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BLITZER: Yes, good point. All right, thank you very much, Jim Acosta.
Joining us now, Senator Bill Nelson of Florida. He's a Democrat who serves on the Armed Services Committee.
Senator, thanks for joining us.
SEN. BILL NELSON (D), FLORIDA: Thanks, Wolf.
BLITZER: I want to get to the latest news on the missing Saudi journalist and the other issues.
But, first, let's talk about the recovery effort in your home state of Florida right now. You have been in public service in Florida for decades. Describe the extent of the damage you are seeing. Have you ever seen anything like this before?
NELSON: The short answer is no.
I just came from Panama City and Mexico Beach. It is unlike any other hurricane that I have seen, except Hurricane Andrew, which was 1992 south of Miami. It leveled Homestead, Florida.
This leveled all of the structures that were old in Mexico Beach. They are rubble. The newer ones under the building code stood up. But, as -- just as I was there today, I met two residents, one who survived on the second floor of a condominium overlooking the beach. And he said he thought he was going to die.
Another one who had evacuated and was coming back to see his business, and, of course, there was nothing left of the business, and yet his attitude was the can-do spirit, we're going to get through this.
And that's the spirit that you will see in a lot of Floridians as they recover.
BLITZER: The FEMA administrator, Brock Long, says he expects the death toll to rise significantly. The death toll currently stands at 16. Based on what you are seeing firsthand, do you agree?
NELSON: In and around Mexico Beach they did not think they were going to find anybody else. They had searched, but it is a very small community.
Now, the greater Panama City area, there are so many homes that they haven't been able to get to. Wolf, the only good news was the good weather that stayed for the last two days after the hurricane blew through. If FEMA will get them the blue tarps, then they get them on their roof, because most every roof is damaged.
But if they can get those blue tarps on, then it is not going to ruin their house, because the rains have not come.
BLITZER: The president says he plans to tour the damage in Florida and Georgia early next week. Will you be joining President Trump on that tour?
NELSON: If I am invited, certainly. But I didn't need that, to wait until then to get in.
Marco Rubio, my colleague, we are already reaching out to FEMA to make sure they get all of the supplies and equipment in. I saw trucks coming in as I was leaving, but I will tell you, Wolf, there's going to be a lot of anguish, because there's no electricity, and it is going to be down for quite a while.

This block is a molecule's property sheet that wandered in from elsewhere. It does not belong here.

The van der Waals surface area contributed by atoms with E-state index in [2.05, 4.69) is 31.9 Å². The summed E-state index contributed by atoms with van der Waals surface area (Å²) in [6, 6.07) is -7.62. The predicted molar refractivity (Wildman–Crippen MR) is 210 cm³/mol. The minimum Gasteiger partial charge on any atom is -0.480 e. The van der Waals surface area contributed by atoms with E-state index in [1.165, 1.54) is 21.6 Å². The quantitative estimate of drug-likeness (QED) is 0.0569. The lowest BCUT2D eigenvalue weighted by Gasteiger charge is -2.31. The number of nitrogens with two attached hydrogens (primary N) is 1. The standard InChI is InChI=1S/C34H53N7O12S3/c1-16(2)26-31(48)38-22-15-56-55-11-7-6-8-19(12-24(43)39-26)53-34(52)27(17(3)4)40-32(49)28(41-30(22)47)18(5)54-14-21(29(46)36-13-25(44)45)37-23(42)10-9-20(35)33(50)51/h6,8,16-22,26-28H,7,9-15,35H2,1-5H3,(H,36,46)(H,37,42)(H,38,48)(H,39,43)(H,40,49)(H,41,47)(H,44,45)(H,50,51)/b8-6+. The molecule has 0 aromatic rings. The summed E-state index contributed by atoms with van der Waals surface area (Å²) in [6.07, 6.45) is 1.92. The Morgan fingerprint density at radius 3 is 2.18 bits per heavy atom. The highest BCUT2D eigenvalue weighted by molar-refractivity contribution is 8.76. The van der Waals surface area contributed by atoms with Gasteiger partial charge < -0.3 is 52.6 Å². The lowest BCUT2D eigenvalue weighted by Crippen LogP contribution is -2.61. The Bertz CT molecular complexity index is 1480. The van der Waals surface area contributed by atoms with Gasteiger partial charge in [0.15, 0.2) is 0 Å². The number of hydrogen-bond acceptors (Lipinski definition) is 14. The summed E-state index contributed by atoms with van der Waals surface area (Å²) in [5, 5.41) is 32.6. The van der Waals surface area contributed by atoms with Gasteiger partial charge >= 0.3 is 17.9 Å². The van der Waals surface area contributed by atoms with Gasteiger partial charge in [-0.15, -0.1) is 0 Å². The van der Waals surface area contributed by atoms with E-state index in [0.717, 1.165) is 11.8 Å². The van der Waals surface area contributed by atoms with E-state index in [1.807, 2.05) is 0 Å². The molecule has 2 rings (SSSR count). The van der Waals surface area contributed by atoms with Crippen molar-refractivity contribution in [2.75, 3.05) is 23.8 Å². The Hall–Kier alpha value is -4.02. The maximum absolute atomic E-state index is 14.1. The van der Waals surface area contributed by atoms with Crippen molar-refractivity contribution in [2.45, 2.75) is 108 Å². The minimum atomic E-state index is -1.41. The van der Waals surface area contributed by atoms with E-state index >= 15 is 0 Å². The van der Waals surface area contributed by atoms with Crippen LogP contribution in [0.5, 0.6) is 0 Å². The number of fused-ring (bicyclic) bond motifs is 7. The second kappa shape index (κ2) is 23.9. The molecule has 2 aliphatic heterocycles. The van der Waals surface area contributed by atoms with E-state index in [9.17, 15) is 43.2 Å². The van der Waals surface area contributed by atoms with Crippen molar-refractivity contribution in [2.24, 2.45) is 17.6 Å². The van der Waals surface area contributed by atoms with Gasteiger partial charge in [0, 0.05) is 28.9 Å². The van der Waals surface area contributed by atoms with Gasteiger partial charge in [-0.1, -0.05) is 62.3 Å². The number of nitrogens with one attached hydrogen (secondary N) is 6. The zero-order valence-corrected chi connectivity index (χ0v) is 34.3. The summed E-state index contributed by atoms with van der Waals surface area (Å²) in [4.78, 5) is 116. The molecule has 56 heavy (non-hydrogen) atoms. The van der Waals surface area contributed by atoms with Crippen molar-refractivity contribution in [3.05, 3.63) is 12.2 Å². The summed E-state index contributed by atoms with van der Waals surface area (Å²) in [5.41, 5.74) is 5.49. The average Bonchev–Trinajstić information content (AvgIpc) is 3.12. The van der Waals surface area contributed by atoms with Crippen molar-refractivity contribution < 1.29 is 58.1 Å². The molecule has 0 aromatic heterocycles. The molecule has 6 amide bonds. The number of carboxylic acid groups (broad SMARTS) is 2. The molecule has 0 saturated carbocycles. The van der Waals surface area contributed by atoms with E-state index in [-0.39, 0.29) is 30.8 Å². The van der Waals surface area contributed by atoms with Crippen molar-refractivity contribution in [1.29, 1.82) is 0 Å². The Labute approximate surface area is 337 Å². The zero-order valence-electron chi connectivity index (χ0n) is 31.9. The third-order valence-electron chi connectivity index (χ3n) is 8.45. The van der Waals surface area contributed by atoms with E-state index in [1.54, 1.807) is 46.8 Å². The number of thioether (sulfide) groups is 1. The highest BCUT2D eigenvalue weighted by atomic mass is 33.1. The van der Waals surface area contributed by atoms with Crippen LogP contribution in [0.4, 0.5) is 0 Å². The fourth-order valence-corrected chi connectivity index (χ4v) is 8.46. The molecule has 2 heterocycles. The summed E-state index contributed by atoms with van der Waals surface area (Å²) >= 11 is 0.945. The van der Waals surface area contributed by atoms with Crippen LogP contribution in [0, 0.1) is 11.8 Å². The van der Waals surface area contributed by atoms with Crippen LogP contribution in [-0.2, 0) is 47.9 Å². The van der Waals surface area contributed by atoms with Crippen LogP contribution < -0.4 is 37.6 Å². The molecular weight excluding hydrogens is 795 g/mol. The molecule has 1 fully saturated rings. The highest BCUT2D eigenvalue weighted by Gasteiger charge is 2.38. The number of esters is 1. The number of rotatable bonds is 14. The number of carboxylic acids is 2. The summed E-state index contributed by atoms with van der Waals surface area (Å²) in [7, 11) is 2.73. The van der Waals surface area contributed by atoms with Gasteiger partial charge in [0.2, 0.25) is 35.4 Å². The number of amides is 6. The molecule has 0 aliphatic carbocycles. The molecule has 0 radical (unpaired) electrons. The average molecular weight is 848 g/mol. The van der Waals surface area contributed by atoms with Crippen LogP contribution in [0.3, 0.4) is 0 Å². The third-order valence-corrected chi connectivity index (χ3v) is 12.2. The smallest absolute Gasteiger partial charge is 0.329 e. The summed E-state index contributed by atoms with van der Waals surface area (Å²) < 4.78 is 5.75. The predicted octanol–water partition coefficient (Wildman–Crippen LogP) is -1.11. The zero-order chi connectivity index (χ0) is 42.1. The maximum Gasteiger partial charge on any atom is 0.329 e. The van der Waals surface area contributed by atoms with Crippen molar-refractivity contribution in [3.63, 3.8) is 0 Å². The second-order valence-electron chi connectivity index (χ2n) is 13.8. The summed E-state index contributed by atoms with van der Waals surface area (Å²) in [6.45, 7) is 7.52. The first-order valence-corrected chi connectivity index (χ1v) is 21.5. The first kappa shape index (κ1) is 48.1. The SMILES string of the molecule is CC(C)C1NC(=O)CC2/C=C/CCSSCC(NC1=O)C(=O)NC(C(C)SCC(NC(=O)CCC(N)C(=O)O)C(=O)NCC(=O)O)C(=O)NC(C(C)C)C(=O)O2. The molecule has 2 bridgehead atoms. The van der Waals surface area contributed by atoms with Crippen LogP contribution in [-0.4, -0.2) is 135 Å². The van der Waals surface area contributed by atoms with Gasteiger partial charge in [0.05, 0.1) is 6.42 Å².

And there, in fact, is very little communication, with the main supplier of cell phones. They're down. So it is a frustrating time for people.
BLITZER: Let me turn to the news, Senator, on Jamal Khashoggi, the Saudi journalist who worked -- works for "The Washington Post" who disappeared after entering a Saudi consulate in Turkey.
We have heard from some of your colleagues in the Senate who say they're convinced Khashoggi was, in fact, murdered by the Saudi regime. How do you see it?
NELSON: Well, of course, I have been in Panama City and Mexico Beach, so I'm not all up on it.
But I will just tell you, if they did murder him -- and that seems to be the reports from the Turks -- then I think we have got to have some serious consequences. Now, Saudi Arabia has been a good partner for us in the war against terrorism, and we certainly want to keep that assistance and relationship there. But we, the United States, that stand for human rights, you just can't
let a United States person who has a family of United States citizens, who is employed by a major newspaper, you cannot tolerate the fact that he would be lured into a Saudi consulate and brutally murdered.
BLITZER: Senator Nelson, thanks so much for joining us.
NELSON: Thanks, Wolf.
BLITZER: Good luck to all of the folks in Florida. They need a lot of help.
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